13 FEB

Statement from FDA Commissioner Scott Gottlieb, M.D., on new steps to strengthen the agency’s process for issuing public warnings and notifications of recalls

The U.S. Food and Drug Administration is taking new steps to strengthen and modernize the process for issuing a public warning about a voluntary recall and for notification of recalls.

Most companies collaborate with the FDA to rapidly initiate voluntary recalls and work with their supply chain partners to remove the product from shelves to prevent further distribution. And in general, a recall occurs quickly when the problem is discovered. However, there are situations where the FDA may need to provide safety advice to marketplace to protect consumers. Read more

13 FEB

USDA updates virulent Newcastle disease situation

During the week of Jan. 25-31, the U.S. Department of Agriculture’s Animal & Plant Health Inspection Service (APHIS) confirmed 26 cases of virulent Newcastle disease in California’s Los Angeles, Riverside and San Bernardino counties.  APHIS also reported that an additional 84 cases were confirmed between Dec. 21, 2018, and Jan. 24, 2019. These detections occurred during the recent government shutdown, and while APHIS employees were responding to the detections during that time, the weekly update messages and updates to the APHIS website were not completed. The delayed updates include two commercial cases in Riverside County, Cal., and one case in backyard exhibition chickens in Utah County, Utah, which had been announced during the shutdown.  Read more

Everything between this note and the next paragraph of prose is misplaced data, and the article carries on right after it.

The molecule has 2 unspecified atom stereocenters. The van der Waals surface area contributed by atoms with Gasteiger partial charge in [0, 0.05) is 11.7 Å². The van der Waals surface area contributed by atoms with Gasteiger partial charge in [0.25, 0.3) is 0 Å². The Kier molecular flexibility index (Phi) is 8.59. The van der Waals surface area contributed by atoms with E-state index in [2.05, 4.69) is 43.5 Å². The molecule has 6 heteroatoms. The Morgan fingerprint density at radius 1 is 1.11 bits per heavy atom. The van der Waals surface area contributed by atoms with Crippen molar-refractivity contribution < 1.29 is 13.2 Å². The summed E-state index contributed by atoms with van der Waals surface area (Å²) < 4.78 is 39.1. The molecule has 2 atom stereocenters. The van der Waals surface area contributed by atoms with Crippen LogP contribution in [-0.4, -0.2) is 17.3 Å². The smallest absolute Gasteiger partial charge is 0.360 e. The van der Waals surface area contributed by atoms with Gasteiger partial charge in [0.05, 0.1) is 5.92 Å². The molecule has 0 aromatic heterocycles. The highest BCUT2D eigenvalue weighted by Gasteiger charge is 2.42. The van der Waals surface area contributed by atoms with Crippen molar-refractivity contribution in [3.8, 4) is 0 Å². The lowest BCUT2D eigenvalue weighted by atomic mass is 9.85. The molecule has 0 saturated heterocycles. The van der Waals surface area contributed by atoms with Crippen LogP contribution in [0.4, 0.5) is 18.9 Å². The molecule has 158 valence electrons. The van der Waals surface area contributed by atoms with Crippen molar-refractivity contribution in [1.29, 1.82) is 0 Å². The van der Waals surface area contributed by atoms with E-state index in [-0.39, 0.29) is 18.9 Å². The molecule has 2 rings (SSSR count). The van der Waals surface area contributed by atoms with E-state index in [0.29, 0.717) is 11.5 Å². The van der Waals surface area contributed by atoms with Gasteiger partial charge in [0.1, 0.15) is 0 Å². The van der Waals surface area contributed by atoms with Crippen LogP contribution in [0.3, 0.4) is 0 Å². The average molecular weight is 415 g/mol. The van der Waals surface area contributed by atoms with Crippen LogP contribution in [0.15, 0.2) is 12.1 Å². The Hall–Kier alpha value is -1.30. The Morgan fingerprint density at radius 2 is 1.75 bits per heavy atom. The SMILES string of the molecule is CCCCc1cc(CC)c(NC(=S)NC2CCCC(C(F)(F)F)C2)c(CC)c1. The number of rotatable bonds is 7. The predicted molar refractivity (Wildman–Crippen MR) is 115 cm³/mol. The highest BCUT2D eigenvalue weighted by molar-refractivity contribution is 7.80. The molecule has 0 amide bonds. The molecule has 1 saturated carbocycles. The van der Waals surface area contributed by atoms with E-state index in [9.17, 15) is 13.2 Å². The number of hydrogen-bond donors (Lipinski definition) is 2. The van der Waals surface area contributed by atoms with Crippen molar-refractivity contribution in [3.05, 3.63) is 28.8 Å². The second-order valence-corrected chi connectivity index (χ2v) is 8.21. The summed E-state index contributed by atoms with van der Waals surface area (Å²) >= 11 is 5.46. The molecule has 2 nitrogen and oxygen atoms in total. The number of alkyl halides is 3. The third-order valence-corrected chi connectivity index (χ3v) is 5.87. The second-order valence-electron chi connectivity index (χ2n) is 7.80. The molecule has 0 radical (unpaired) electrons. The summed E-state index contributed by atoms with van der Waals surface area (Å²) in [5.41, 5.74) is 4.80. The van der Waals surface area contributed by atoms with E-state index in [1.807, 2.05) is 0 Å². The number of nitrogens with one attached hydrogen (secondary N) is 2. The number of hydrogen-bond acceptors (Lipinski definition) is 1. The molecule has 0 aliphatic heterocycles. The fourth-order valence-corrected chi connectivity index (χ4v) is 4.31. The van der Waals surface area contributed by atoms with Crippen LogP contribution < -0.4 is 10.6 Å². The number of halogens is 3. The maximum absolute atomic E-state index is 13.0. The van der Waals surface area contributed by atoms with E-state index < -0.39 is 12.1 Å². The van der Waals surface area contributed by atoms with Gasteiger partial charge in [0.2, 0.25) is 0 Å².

13 FEB

Worried about their chickens, hundreds crowd Norco meeting on deadly Newcastle disease

About 225 people jammed a Norco meeting hall Tuesday night, Feb. 5, to learn about a disease that has reached the town famous for its country, animal-keeping, lifestyle and poses a serious threat to the community’s chickens.

Since May, virulent Newcastle disease has spread to parts of Riverside, San Bernardino, Los Angeles and Ventura counties. Already, 1 million birds have been euthanized across Southern California, including 900,000 in commercial poultry operations and 100,000 in backyard flocks, said Robyn Corcoran, a veterinarian with the U.S. Department of Agriculture. “There is no treatment for this virus,” Corcoran said. “And it is almost 100 percent fatal.”  Read more

13 FEB

2019 Chicken Marketing Summit: Channels, Choices and Challengers

How do channels, choices and challengers influence consumers’ chicken purchasing behavior? Find out at the 2019 edition of Chicken Marketing Summit scheduled for July 21-23 at the Belmond Charleston Place in Charleston, South Carolina. Early Bird registration is now open.

Consumers have more choices for when, where and how they buy chicken than ever before.  Advances in mobile technology, computing power and connectivity have made home delivery of prepared meals, groceries and meal kits commonplace. The differences between foodservice and retail distribution channels for food have been blurred as convenience and grocery stores offer more made-to-order meals and restaurants have more carry out and home delivery options. There is more choice and competition for each meal occasion.  Read more

13 FEB

USDA confirms additional cases of Virulent Newcastle Disease